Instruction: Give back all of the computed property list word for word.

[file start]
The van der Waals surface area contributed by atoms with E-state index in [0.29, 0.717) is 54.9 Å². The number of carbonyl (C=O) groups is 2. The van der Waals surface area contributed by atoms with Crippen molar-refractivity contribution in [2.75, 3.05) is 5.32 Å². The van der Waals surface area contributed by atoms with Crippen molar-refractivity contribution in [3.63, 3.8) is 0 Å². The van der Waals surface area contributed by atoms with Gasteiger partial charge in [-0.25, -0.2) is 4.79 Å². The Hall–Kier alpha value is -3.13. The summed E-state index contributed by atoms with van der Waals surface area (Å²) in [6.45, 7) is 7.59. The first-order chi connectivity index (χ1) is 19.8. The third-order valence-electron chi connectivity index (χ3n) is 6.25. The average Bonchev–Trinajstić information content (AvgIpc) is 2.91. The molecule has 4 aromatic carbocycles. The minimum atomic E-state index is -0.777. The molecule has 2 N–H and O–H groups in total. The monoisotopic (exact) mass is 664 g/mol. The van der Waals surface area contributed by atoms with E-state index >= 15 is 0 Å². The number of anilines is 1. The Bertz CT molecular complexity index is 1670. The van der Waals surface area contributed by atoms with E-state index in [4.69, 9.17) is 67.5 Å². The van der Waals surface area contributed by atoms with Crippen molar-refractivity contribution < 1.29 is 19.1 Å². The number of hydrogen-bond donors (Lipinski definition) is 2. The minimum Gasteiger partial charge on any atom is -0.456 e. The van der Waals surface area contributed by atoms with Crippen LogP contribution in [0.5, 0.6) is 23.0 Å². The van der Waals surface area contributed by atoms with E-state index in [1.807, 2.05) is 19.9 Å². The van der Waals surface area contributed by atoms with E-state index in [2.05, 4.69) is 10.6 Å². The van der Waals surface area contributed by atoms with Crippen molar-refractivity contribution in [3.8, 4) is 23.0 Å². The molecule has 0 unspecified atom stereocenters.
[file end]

The van der Waals surface area contributed by atoms with E-state index in [0.29, 0.717) is 54.9 Å². The number of carbonyl (C=O) groups is 2. The van der Waals surface area contributed by atoms with Crippen molar-refractivity contribution in [2.75, 3.05) is 5.32 Å². The van der Waals surface area contributed by atoms with Crippen molar-refractivity contribution in [3.63, 3.8) is 0 Å². The van der Waals surface area contributed by atoms with Gasteiger partial charge in [-0.25, -0.2) is 4.79 Å². The Hall–Kier alpha value is -3.13. The summed E-state index contributed by atoms with van der Waals surface area (Å²) in [6.45, 7) is 7.59. The first-order chi connectivity index (χ1) is 19.8. The third-order valence-electron chi connectivity index (χ3n) is 6.25. The average Bonchev–Trinajstić information content (AvgIpc) is 2.91. The molecule has 4 aromatic carbocycles. The minimum atomic E-state index is -0.777. The molecule has 2 N–H and O–H groups in total. The monoisotopic (exact) mass is 664 g/mol. The van der Waals surface area contributed by atoms with E-state index >= 15 is 0 Å². The number of anilines is 1. The Bertz CT molecular complexity index is 1670. The van der Waals surface area contributed by atoms with E-state index in [4.69, 9.17) is 67.5 Å². The van der Waals surface area contributed by atoms with Crippen molar-refractivity contribution < 1.29 is 19.1 Å². The number of hydrogen-bond donors (Lipinski definition) is 2. The minimum Gasteiger partial charge on any atom is -0.456 e. The van der Waals surface area contributed by atoms with Crippen LogP contribution in [0.5, 0.6) is 23.0 Å². The van der Waals surface area contributed by atoms with E-state index in [1.807, 2.05) is 19.9 Å². The van der Waals surface area contributed by atoms with E-state index in [2.05, 4.69) is 10.6 Å². The van der Waals surface area contributed by atoms with Crippen molar-refractivity contribution in [3.8, 4) is 23.0 Å². The molecule has 0 unspecified atom stereocenters.